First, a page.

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Data types

Data comes in different shapes and sizes. Jeremy Singer illustrates the concept of data type with a range of examples.
JEREMY: Data is everywhere. It’s really important when we’re looking at data and analysing it to be able to describe the data properly. And the way to do this is to use data types in computing terms. Let’s look at a few examples. Here’s my dice. And this is a 20-sided dice from a Dungeons and Dragons game, I think. And when I roll it, it’s going to give me a number. So there, for instance, is the number 3. Every time I roll it, I’m going to get an integer, or whole number value. An integer is a specific data type. For instance, I might be observing the number of people in a building, it’s an integer.
Or the number of legs that an insect has, it’s an integer. Sometimes when we’re measuring numerical data, however, it might not be integer whole number data. So I might be measuring the length of something. And that’s going to be a real number or a number with a decimal point, and the value after the decimal point. In computing terms, we can call these real numbers. Sometimes we call them floating point numbers. So for instance, my head circumference– hang on– is apparently 56.5 centimetres. Not sure that’s accurate. But you see, it’s not a whole number. It’s got a decimal point. And then a number after the decimal point. So this is a real number.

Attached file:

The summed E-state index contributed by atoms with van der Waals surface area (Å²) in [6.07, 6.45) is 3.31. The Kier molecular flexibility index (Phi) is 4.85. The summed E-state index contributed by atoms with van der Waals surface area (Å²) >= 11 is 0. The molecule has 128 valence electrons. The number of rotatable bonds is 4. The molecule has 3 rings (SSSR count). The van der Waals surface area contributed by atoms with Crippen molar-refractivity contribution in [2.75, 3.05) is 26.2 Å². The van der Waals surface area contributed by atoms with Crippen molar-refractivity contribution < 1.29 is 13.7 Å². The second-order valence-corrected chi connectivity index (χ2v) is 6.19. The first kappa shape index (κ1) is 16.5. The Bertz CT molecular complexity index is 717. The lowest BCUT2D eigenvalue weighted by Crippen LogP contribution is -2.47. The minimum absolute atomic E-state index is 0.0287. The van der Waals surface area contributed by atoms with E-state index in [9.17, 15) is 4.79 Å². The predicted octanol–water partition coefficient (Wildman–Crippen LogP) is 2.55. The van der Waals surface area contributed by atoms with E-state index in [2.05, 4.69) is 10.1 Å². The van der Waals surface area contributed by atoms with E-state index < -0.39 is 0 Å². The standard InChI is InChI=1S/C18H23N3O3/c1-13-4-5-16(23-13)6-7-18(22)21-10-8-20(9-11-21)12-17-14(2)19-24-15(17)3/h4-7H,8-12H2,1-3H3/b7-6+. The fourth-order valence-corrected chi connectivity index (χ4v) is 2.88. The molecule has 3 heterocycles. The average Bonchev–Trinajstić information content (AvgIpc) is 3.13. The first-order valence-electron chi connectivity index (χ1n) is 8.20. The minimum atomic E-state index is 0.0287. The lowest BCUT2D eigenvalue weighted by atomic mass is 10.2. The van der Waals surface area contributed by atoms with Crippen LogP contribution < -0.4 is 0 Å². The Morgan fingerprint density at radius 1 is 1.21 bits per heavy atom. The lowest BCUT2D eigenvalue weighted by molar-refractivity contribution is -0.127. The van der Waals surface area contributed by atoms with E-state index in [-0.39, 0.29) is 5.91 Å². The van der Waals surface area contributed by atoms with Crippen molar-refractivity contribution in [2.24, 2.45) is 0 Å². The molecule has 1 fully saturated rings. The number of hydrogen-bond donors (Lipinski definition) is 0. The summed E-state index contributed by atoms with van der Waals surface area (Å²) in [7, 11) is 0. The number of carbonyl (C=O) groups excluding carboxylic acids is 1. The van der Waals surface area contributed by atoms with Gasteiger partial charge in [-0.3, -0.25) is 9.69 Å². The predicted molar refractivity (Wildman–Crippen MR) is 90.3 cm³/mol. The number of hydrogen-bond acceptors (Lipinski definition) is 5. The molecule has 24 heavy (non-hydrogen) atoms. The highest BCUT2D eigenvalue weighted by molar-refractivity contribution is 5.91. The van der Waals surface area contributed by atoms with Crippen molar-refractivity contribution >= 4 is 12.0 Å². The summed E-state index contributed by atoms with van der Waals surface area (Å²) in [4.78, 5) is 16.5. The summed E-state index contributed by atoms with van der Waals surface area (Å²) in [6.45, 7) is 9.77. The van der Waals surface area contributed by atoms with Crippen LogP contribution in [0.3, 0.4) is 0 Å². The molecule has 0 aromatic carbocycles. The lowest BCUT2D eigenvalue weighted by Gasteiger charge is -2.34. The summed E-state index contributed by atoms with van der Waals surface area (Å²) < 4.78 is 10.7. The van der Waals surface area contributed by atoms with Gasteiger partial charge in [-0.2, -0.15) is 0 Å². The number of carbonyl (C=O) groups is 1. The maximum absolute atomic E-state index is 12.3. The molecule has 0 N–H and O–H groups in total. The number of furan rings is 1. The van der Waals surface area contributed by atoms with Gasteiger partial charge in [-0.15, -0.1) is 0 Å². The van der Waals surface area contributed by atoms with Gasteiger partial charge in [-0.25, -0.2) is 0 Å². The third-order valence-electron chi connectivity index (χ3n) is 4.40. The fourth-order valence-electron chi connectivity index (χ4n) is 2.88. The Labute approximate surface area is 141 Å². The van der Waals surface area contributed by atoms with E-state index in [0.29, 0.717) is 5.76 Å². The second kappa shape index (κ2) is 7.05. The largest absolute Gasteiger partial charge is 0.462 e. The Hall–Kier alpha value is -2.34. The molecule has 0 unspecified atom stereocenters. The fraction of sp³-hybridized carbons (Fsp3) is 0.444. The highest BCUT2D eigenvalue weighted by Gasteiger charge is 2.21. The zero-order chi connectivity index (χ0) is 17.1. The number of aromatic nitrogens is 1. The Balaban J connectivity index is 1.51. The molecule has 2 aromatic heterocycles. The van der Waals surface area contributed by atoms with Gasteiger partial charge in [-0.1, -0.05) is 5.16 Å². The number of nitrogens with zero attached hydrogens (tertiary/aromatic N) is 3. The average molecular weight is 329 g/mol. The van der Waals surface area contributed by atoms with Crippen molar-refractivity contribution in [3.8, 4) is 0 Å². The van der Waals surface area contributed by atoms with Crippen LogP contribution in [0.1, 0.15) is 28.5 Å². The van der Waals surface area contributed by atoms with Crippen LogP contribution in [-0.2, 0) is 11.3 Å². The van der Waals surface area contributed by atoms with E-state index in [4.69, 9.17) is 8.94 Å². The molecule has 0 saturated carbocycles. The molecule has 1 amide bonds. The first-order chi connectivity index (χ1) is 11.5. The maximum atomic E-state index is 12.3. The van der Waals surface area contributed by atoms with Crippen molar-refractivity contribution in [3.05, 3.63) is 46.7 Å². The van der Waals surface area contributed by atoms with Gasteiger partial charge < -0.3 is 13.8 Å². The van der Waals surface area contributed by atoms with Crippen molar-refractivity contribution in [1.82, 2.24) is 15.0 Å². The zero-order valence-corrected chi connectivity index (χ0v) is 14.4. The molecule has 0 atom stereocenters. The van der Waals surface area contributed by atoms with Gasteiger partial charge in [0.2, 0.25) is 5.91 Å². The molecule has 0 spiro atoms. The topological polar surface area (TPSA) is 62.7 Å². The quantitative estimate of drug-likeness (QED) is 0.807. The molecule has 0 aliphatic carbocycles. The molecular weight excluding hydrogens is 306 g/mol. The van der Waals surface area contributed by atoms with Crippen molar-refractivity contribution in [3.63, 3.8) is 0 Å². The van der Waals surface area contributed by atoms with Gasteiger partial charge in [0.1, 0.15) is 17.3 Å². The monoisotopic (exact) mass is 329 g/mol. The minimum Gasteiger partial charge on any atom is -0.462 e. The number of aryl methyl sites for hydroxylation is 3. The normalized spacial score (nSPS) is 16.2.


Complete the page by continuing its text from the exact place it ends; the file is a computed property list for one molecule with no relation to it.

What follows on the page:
Or in computing terms, the data type is a floating point, 56.5. There are other data types as well. So here’s my University of Glasgow calendar, oh dear, from 2016. A little bit out of date. And we could take observations on certain days. And the day itself becomes a piece of data. So a date is another data type. For instance, a person’s birth date is a feature. And this has the date data type, recording the month and the year and the day, and so on. Sometimes, we describe data using words. So for instance, we might want to talk about places and place names are words. Here is Glasgow. And this is in data type terms a character string.
Each letter is a single character. And we group them together to make this string of characters or word. String is the computing data type. And multiple words can be a string as well because space is a character too. So we could describe things like people’s jobs as character strings. Or perhaps we could describe the weather as a character string. Or perhaps it might be something else, like people’s comments, or opinions about a certain event. All these things could be character strings. One other data type we want to think about is the Boolean data type. And for this, we’re going to use the example of a light switch. The light switch is either on or off.
And the Boolean data type is either true or false, on or off. All these data types we know map directly down to computer bits, ones and zeros. That’s easy for the Boolean case, isn’t it? One is true and zero is false. But when you collect together lots of bits, then you can represent more complex data types, like character strings and the integers and the dates and the floating point numbers.

Data comes in different shapes and sizes. We use data types to represent different values in computer code.

Regular types include integer for whole numbers, floating-point for non-whole numbers, boolean for true/false values, and string for textual data. Have you encountered data types in computer coding before?

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